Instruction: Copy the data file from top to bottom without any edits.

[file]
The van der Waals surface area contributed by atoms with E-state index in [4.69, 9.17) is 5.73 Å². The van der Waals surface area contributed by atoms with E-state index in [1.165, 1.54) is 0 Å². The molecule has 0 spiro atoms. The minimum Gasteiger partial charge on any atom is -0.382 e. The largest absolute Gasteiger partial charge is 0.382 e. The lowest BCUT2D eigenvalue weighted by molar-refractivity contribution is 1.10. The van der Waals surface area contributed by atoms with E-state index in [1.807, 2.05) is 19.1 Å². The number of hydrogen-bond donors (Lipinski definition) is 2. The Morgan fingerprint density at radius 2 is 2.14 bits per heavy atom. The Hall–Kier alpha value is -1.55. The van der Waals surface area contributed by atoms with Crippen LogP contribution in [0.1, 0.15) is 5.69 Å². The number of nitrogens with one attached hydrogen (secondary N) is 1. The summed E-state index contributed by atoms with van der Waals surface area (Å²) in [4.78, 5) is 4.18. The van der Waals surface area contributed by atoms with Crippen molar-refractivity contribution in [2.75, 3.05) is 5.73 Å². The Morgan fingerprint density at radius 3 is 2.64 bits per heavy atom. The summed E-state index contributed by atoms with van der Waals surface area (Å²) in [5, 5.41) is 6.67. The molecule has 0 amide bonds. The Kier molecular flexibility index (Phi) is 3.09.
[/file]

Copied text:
The van der Waals surface area contributed by atoms with E-state index in [4.69, 9.17) is 5.73 Å². The van der Waals surface area contributed by atoms with E-state index in [1.165, 1.54) is 0 Å². The molecule has 0 spiro atoms. The minimum Gasteiger partial charge on any atom is -0.382 e. The largest absolute Gasteiger partial charge is 0.382 e. The lowest BCUT2D eigenvalue weighted by molar-refractivity contribution is 1.10. The van der Waals surface area contributed by atoms with E-state index in [1.807, 2.05) is 19.1 Å². The number of hydrogen-bond donors (Lipinski definition) is 2. The Morgan fingerprint density at radius 2 is 2.14 bits per heavy atom. The Hall–Kier alpha value is -1.55. The van der Waals surface area contributed by atoms with Crippen LogP contribution in [0.1, 0.15) is 5.69 Å². The number of nitrogens with one attached hydrogen (secondary N) is 1. The summed E-state index contributed by atoms with van der Waals surface area (Å²) in [4.78, 5) is 4.18. The van der Waals surface area contributed by atoms with Crippen molar-refractivity contribution in [2.75, 3.05) is 5.73 Å². The Morgan fingerprint density at radius 3 is 2.64 bits per heavy atom. The summed E-state index contributed by atoms with van der Waals surface area (Å²) in [5, 5.41) is 6.67. The molecule has 0 amide bonds. The Kier molecular flexibility index (Phi) is 3.09.